Family, Sex and Convents: Nuns in the Early Reformation
Religious houses–where monks or nuns lived together in community–held an important place in the Catholic Church from the early middle ages. Martin Luther himself was an Augustinian friar until his campaign made him disobedient. Across Europe, these houses were places of learning, hospitality and piety (i.e. good religious behaviour).
Yet Luther and other Protestant reformers came to oppose this traditional way of life. Why?
Monks and nuns normally expressed their commitment to God with three promises: to give any wealth to the church, to be obedient, and to have no sex. But not all upheld their good reputations. Critics pointed to unruly convents, wicked nuns, drunk monks; to places of disobedience, sexual immorality and no learning. The stereotype of the corrupt convent and its wild inhabitants became a Protestant symbol of the worst parts of the Catholic Church.
Luther criticised the lives of monks and nuns based on his own experiences. He said most people weren’t made for a celibate life. The frustrations felt by monks and nuns, he argued, led to immorality. It distracted them from their piety. Nuns were especially important to Luther’s arguments. He claimed (some) women were forced to become nuns through family or economic pressures. If their convents were places of sin, it was nearly impossible for them to lead a pious (good) life.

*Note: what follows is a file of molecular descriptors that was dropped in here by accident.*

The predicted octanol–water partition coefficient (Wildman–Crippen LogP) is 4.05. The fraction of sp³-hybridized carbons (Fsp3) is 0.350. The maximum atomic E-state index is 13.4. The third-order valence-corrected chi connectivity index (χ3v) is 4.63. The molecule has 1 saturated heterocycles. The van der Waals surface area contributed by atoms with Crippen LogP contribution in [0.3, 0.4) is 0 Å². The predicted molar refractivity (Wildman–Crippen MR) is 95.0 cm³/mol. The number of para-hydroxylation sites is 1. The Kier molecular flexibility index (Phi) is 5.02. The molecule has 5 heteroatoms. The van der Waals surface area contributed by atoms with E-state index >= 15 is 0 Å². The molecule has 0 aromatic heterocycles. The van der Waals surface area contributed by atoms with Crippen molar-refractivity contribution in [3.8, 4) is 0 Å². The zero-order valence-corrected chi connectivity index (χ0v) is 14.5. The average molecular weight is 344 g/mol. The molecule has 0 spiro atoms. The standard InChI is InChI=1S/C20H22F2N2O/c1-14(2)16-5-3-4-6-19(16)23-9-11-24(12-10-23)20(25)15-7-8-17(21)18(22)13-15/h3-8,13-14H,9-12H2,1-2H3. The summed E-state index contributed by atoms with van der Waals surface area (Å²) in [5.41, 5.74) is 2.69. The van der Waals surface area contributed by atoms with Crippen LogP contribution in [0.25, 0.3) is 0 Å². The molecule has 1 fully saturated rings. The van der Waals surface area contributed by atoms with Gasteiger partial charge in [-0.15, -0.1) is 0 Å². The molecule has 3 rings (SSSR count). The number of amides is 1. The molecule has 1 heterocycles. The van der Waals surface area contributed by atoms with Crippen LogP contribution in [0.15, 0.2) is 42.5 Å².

Reformers thought marriage was the best form of Christian life. Living sexless lives was actively discouraged. Marriage and family life enabled husbands and wives to free themselves from sexual frustration and focus on living piously. Reformers argued women were meant to be mothers and wives, and would be happier in domestic homes than in convents. Some women found the freedom of the early Reformation liberating: a chance to escape and lead new lives. One famous example is Katherine von Bora, Luther’s wife. She escaped her convent at night in an apple-cart, helped by some of Luther’s friends.
However, not all nuns agreed. Not all convents were unruly. The combination of learning, piety and female community could be a wonderful choice. For nuns who had chosen this way of life, it seemed like Reformers wanted to control and undermine them. Some nuns actively defended their convent to stop it being shut down. Others attempted to negotiate, presenting their convent as a place of charity and social care. Some nuns were too old to marry, or had no family to return to. Others did not fancy domestic married bliss. The Reformation threatened the female power they enjoyed. Outside convents, women were under the authority of fathers or husbands.
Nuns and their way of life remained a difficult issue. They sat at the centre of debates about women’s roles. They illustrated differences between individual and collective expressions of piety. Nuns, finally, embodied ideas of the old and the new authorities on sex, choice and community.